Dear Haijin, visitors and travelers,
It's with a feeling of sadness that prepare this episode. For now this is our last episode of our Carpe Diem Haiku Writing Techniques feature. Maybe later this year I will do another series of this special feature.
Today I love to give you all a resume of our Haiku Writing Techniques. What have we done in the last three months?
First we had Juxtaposition in which we discussed the images in haiku. In haiku there are mostly two opposite images, this is called "juxtaposition" as Robert Spiess (editor of 'Modern Haiku') says:
touches the last flowers -
Ah! that perfume ...
In our second episode we explored Onomatopoeia or try to bring sound in your haiku by using specific characters. Western languages don't have really a "sound" as e.g. Japanese. Japanese is a language of sounds as we can see in the three-lined form of haiku with its 5-7-5 sound-units (or onji). Japanese people are part of nature, they are one with the sounds of nature and therefore haiku became what it is ... the poetry of nature ...
I had never heard of onomatopoeia until I discovered haiku in the late eighties, but I learned through the years that haiku are made, written, composed for saying aloud twice (or more times). Haiku are written down but the essence of haiku is this onomatopoeia. How we say a thing is of more importance, of more significance, than what we say, the conscious meaning; for through the tones of the voice, the words chosen, their combination, the sounds echoing and reechoing one another, their concords suspended and reestablished, their discords sustained and resolved, through all this there is a music as free and yet as law-abiding as is that of the flute, the oboe and the violin.
how distant they are,
the things of the past!
In our third episode we talked about repetition or the use of the same words in a haiku to make the 'painted' scene more intense. As we see e.g. in the haiku by our featured haiku poet Santoka Taneda or in the following by myself:
cherry blossoms fall
the spring breeze rustles through the leaves
cherry blossoms fall
Surprise was the theme for our fourth Haiku Writing Technique and I used it to introduce another idea that haiku is an impression. That impression we explored further in February as all our prompts were about Impressionism.
"Surprise" is also part of haiku ... it's the "catching" of a moment as short as the sound of a pebble thrown in water ... e.g. the "frogpond"-haiku by Basho:
frog jumps in
sound of water
© Basho (Tr. Chèvrefeuille)
Comparison, this was our 5th HWT episode, is a nice way to write/compose haiku ... it brings you in a way immediately two lines and you have just to write a third line towards it to make your haiku complete.
aching of a broken heart -
love isn't forever
Than we had a more difficult HWT Wabi-Sabi and it needed two episodes to expalin this Haiku Writing Technique, but finally we managed this technique.
Wabi refers to simplicity and humility. It's about being content with little. Wabi, stemming from the root "wa", which refers to harmony and tranquility, has evolved in meaning from describing something sad and desolate to describing something that is purposely humble and in tune with nature.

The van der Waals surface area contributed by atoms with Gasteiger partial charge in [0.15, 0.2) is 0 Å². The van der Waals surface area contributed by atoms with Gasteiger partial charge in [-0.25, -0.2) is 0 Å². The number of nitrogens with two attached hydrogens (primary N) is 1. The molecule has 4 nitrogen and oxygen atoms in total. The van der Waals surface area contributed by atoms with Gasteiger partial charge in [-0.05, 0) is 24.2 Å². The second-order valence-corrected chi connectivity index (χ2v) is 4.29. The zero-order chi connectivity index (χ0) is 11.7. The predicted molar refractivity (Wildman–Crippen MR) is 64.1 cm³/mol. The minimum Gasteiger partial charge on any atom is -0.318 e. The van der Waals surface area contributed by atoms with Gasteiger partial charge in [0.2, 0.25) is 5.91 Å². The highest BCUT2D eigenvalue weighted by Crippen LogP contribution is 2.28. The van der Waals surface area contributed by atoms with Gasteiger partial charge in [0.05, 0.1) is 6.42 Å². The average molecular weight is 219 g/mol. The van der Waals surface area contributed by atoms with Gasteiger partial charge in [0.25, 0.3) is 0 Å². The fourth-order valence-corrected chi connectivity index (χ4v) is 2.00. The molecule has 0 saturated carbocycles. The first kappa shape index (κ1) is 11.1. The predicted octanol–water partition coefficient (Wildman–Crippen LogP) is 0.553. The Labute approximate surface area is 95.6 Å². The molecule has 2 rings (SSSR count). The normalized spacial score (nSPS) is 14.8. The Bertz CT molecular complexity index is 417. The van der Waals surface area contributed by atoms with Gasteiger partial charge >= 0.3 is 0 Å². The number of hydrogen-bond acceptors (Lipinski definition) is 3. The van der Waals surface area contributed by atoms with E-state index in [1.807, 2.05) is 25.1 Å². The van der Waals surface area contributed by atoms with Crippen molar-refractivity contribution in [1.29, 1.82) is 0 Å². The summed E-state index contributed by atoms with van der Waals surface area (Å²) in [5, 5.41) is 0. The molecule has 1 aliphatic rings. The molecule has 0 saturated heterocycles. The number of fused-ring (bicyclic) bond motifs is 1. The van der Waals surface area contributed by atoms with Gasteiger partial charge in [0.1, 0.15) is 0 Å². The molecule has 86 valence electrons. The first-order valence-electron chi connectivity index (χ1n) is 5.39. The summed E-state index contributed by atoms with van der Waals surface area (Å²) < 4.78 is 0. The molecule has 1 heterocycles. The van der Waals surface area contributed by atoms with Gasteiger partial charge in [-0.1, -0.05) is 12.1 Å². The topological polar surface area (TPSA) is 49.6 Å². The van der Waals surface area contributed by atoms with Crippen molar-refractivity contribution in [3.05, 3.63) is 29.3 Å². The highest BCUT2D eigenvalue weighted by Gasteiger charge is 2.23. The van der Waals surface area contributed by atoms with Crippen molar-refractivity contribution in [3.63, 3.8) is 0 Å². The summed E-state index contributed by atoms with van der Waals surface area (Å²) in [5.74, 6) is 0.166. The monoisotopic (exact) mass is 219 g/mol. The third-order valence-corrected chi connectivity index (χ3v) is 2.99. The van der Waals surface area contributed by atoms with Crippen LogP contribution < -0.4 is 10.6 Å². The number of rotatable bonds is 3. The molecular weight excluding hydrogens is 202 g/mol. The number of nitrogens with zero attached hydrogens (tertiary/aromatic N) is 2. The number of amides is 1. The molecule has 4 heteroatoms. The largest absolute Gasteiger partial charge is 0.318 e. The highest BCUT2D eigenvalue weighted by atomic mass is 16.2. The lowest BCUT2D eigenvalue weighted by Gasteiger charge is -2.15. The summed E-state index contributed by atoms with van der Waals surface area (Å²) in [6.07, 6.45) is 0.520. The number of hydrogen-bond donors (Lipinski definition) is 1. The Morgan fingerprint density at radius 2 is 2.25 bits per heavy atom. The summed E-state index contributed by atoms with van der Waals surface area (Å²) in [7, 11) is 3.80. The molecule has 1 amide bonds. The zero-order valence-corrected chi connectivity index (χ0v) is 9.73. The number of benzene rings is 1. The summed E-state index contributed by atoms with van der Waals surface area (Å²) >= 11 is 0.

young sprouts of cherry blossoms
What followed was Basho's "task for life"-haiku writing technique Karumi (Lightness).
struggles with the wind
Recently, this month, we explored the 'free-style' haiku as written by Santoka Taneda. 'Free-style' haiku don't use kigo, kireji or the 5-7-5 structure. It looks somewhat like the Kanshicho-style on which had a discussion here last year.
'Free-style' gives you more freedom (and pleasure) in writing your haiku (or tanka) and I think that our Western way of haiku-ing is more like the 'free-style', but that's just my (humble) opinion.
And of course there was that episode which I maybe could have done as the very first episode of HWT, but I didn't do that, not on purpose ... I just hadn't thought about it as a haiku writing technique. That episode was titled "back to basic", but could even be titled "back to the roots of haiku". That episode was about the classical way of writing haiku (as e.g you can read in Carpe Diem's Lecture 1, above in the menu) and it was a joy to make that episode ... to me ... writing a classical haiku is always a challenge, but here I have a classical haiku written by me:
reaches to the deep blue sky
Than last week ... I dared to introduce an all new haiku writing technique which I called Baransu (Japanese for 'balance') and I brought the idea of "bringing balance in haiku by associating" under your attention.
As I read the responses than the most of you had some difficulty to understand this "all new haiku writing technique", but you all managed to compose a "baransu"- haiku and that makes me happy. I hope that this "baransu" haiku writing technique will find its way around the globe, but ... that's not up to me ... haiku writing must be fun and no obligation and ... maybe I can bring some more joy into this wonderful poetry form ... haiku.
yesterday ... Irisses bloomed
only a faint purple
resonates through the grey streets -
ah! that summer rain
I hope you all did like this little course of Haiku Writing Techniques and I hope that the techniques we have discussed will give you all more 'handles' to enjoy haiku. For this episode you may choose which haiku writing technique you want to use for your submitted haiku. And ... please share your choice of the technique with us.
This episode is open for your submissions tonight at 7.00 PM (CET) and will remain open until March 27th at noon (CET). I will try to publish our new episode, chess game, later on.